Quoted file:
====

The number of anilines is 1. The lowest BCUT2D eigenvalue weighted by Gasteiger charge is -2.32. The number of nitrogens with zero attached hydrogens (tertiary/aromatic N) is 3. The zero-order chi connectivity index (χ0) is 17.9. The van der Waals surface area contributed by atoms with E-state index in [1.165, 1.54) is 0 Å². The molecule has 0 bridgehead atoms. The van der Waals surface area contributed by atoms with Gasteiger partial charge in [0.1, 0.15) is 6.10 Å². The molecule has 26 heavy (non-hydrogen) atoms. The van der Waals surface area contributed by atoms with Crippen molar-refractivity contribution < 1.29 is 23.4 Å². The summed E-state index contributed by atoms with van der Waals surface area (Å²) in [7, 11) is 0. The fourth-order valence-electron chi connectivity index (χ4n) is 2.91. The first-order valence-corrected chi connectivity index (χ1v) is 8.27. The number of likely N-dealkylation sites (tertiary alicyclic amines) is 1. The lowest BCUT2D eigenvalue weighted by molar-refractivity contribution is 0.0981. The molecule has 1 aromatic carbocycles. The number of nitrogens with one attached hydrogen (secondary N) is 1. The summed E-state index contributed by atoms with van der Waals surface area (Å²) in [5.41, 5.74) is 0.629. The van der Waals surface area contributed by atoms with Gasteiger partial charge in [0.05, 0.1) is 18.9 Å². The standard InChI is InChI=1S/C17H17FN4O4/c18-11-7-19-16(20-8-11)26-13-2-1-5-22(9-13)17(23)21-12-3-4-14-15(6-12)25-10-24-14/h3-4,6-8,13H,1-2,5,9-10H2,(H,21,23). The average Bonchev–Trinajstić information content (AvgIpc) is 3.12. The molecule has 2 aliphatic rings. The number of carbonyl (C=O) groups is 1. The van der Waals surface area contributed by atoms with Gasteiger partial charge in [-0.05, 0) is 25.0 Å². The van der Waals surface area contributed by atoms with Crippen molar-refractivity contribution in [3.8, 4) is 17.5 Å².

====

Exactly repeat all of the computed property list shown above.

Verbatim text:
The number of anilines is 1. The lowest BCUT2D eigenvalue weighted by Gasteiger charge is -2.32. The number of nitrogens with zero attached hydrogens (tertiary/aromatic N) is 3. The zero-order chi connectivity index (χ0) is 17.9. The van der Waals surface area contributed by atoms with E-state index in [1.165, 1.54) is 0 Å². The molecule has 0 bridgehead atoms. The van der Waals surface area contributed by atoms with Gasteiger partial charge in [0.1, 0.15) is 6.10 Å². The molecule has 26 heavy (non-hydrogen) atoms. The van der Waals surface area contributed by atoms with Crippen molar-refractivity contribution < 1.29 is 23.4 Å². The summed E-state index contributed by atoms with van der Waals surface area (Å²) in [7, 11) is 0. The fourth-order valence-electron chi connectivity index (χ4n) is 2.91. The first-order valence-corrected chi connectivity index (χ1v) is 8.27. The number of likely N-dealkylation sites (tertiary alicyclic amines) is 1. The lowest BCUT2D eigenvalue weighted by molar-refractivity contribution is 0.0981. The molecule has 1 aromatic carbocycles. The number of nitrogens with one attached hydrogen (secondary N) is 1. The summed E-state index contributed by atoms with van der Waals surface area (Å²) in [5.41, 5.74) is 0.629. The van der Waals surface area contributed by atoms with Gasteiger partial charge in [0.05, 0.1) is 18.9 Å². The standard InChI is InChI=1S/C17H17FN4O4/c18-11-7-19-16(20-8-11)26-13-2-1-5-22(9-13)17(23)21-12-3-4-14-15(6-12)25-10-24-14/h3-4,6-8,13H,1-2,5,9-10H2,(H,21,23). The average Bonchev–Trinajstić information content (AvgIpc) is 3.12. The molecule has 2 aliphatic rings. The number of carbonyl (C=O) groups is 1. The van der Waals surface area contributed by atoms with Gasteiger partial charge in [-0.05, 0) is 25.0 Å². The van der Waals surface area contributed by atoms with Crippen molar-refractivity contribution in [3.8, 4) is 17.5 Å².